E-type cyclins (cyclin E1 and cyclin E2) are expressed at the end of the late G1 to S phase of the cell cycle. The activity of cyclin E limits the passage of cells through the restriction point "R", which marks the "no return point" from the quiescent state to the division cycle or from G1 to the S phase. Cyclin E expression is regulated primarily by members of the E2F transcription factor family and by degradation of the proteasome pathway. Cyclin E binds to and activates the kinase Cdk2 and, by phosphorylating its substrate, causes the cyclic/Cdk2 complex to elicit a series of events leading to the expression of S-phase specific genes. In addition to this specific function as a S-phase entry regulator, cyclin E also plays a direct role in the initiation of DNA replication, control of genomic stability, and centrosome circulation.
Figure 1. Expression of cyclins through the cell cycle.
Biological characteristics of cyclin E2
Most cyclins contain a MRAILL motif at the last amino acid of the cyclin cassette, which has been shown to be an essential structure for interaction with CDKs and CKIs. The amino terminal region of the cyclin box of cyclin E2 also possesses an MRSILL motif, which differs from the MRAILL motif of mammalian cyclin E1 in that it replaces alanine with a serine. However, the cyclin E2 complex was still phosphorylated and bound to p21kip1, indicating activity with the cyclin E2 complex. Like cyclin E1, the carboxy (terminal) end of cyclin E2 has a PEST sequence that acts on protein degradation. Moreover, the threonine at position 392 is located in the corresponding phosphorylation site of CDK. Mutation of the threonine residue of cyclin E2 increases its stability; its similar 380 threonine mutation in cyclin E1 makes it unable to phosphorylate with CDK2, which also increases its stability. The human cyclin E2 protein is located entirely within the nucleus and belongs to a highly conserved family of cyclins that periodically change throughout the cell cycle. Its expression is not detected in the G0 phase, peaks at the G1/S junction, and begins to decline when entering the S phase.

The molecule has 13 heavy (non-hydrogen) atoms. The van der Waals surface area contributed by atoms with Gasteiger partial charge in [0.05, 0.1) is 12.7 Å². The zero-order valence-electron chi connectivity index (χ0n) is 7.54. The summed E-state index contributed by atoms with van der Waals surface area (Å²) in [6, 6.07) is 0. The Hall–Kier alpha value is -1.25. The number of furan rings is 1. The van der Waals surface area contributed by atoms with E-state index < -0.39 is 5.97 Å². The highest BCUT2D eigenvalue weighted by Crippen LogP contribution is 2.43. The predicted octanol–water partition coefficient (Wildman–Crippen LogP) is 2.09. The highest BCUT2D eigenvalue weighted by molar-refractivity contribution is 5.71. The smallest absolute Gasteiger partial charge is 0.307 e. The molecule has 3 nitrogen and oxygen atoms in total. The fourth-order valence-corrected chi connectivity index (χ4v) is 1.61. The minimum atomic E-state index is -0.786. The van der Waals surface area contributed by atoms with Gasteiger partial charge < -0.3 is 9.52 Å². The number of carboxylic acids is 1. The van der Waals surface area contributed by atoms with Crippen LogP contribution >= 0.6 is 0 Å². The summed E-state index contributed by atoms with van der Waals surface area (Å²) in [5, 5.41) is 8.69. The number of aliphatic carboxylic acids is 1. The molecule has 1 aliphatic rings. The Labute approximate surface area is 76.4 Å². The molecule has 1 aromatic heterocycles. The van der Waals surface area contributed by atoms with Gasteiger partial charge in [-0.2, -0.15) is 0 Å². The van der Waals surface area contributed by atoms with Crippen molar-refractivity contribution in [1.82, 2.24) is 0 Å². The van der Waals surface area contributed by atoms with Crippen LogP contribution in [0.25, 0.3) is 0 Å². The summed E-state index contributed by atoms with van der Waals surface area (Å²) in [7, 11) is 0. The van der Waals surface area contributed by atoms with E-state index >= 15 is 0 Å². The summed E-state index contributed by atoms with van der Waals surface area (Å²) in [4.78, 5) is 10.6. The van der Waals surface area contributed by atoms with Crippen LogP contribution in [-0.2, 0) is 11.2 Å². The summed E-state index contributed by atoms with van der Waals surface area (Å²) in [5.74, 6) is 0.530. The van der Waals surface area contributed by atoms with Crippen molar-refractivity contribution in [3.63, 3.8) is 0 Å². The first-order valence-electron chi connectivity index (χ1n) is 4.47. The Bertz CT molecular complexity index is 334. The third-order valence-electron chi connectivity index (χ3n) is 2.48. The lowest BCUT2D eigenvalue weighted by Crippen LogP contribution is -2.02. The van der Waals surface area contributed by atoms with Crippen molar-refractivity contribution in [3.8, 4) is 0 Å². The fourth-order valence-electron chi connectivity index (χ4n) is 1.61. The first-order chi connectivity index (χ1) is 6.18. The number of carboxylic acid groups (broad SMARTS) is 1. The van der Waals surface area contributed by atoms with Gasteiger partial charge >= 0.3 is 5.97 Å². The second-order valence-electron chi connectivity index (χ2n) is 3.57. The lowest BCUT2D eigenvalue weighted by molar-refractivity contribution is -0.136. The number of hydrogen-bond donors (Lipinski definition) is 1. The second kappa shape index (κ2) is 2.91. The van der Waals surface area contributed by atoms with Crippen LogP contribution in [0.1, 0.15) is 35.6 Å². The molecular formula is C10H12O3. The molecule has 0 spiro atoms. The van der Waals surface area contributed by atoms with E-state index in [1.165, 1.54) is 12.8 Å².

Figure 2. Structure of the CDK2 protein.
Cyclin E1 is a protein encoded by the CCNE1 gene in humans, whose members are characterized by a pronounced periodicity of protein abundance throughout the cell cycle and are all highly conserved cyclin families. Cyclin acts as a modulator of CDK. Different cyclins exhibit different expression and degradation patterns, which contribute to the temporal coordination of each mitotic event. Cyclin E1 forms a complex with CDK2 and functions as a regulatory subunit whose activity is required for cell cycle G1/S transition. The protein accumulates at the G1-S phase boundary and degrades as the cell progresses to the S phase. Overexpression of this gene has been observed in many tumors, which leads to chromosomal instability and may therefore contribute to tumorigenesis.
Figure 3. Protein structure of Cyclin E1.
There is increasing evidence that cyclin E2 is not expressed in normal tissues, overexpressing in tumor transformation and cancerous cells, and is positively correlated with the degree of malignancy of the tumor. Therefore, cyclin E2 may have an oncogene role in the pathogenesis of tumors. The study of the role of cyclin E2 in leukemia helps to understand the mechanism of leukemia and provides a theoretical basis for its new target for the treatment of leukemia.
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